Historical information

One man lost his life during the building of this bridge. The bridge was constructed by the Victorian Railways between 1927 to 1929 to carry a new double track goods line. This enabled trains from all parts of the state except Gippsland to have direct access to the Tottenham marshalling and sorting yards. These yards were constructed in the 1920's to relieve congestion in the Melbourne Yard near Spencer Street station. The congestion was being caused by the construction of suburban passenger platforms associated with the electrification of the suburban railway network.

Initially the bridge was for goods trains but during the Second World War it was also used by troop trains. When the standard gauge line was built in 1962 all trains to Albury and Sydney have used this route, thus avoiding travelling through Essendon and Pascoe Vale on the suburban tracks. The standard gauge track across the bridge took the place of one of the broad gauge tracks so broad gauge trains crossing the bridge in either direction have to now use the same track.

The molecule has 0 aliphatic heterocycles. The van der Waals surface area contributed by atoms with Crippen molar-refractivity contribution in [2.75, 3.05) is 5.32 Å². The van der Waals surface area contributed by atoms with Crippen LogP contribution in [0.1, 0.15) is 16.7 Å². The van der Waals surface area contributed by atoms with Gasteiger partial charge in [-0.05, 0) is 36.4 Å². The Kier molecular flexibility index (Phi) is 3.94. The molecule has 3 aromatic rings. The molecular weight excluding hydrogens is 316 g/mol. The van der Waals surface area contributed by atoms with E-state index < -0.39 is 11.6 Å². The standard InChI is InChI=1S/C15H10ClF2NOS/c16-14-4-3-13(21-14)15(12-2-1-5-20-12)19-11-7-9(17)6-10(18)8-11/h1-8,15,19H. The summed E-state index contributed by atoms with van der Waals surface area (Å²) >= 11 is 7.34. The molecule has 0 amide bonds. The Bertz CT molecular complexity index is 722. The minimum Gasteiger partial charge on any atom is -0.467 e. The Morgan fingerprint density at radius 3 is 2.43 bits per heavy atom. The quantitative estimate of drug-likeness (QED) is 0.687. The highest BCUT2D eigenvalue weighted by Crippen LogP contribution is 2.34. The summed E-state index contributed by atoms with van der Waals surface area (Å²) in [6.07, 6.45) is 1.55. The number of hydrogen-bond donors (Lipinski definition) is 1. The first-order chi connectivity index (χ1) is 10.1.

The bridge is 1,257 feet (383.13 metres) long and 180 feet (54.86 metres) above the water level. It is just 63 feet (19.2 metres) short of a quarter mile in length between abutments. There is a similar bridge on the same railway line crossing the Moonee Ponds Creek between Gowenbrae and Glenroy, however it is smaller at 1060 feet (323.08 metres) length and 115 feet (35.05) height.


The bridge is now Victorian Heritage Registered under Number: H1197, and Heritage Overlay Numbers HO5, and HO107. On the Heritage Register it is named RAIL BRIDGE (ALBION VIADUCT).

According to the Heritage Report the bridge is scientifically and architecturally important because of its large size, and because of the cost effective design features such as two girders per span (one for each track), the K bracing in the towers, and the broad flange beams as columns. When it was being built it was the largest trestle bridge in Australia, and until the Sydney Harbour bridge was constructed it was the highest railway bridge.

Physical description

Five B&W yellowing photos showing stages of construction of the Maribyrnong River Viaduct known as the Trestle Bridge but mainly known locally as the QUARTER MILE BRIDGE. It is a railway only bridge which runs over the Maribyrnong River between Sunshine North and Keilor East.

A sixth image, which is not part of this set of photos, is included to show what the completed bridge looks like.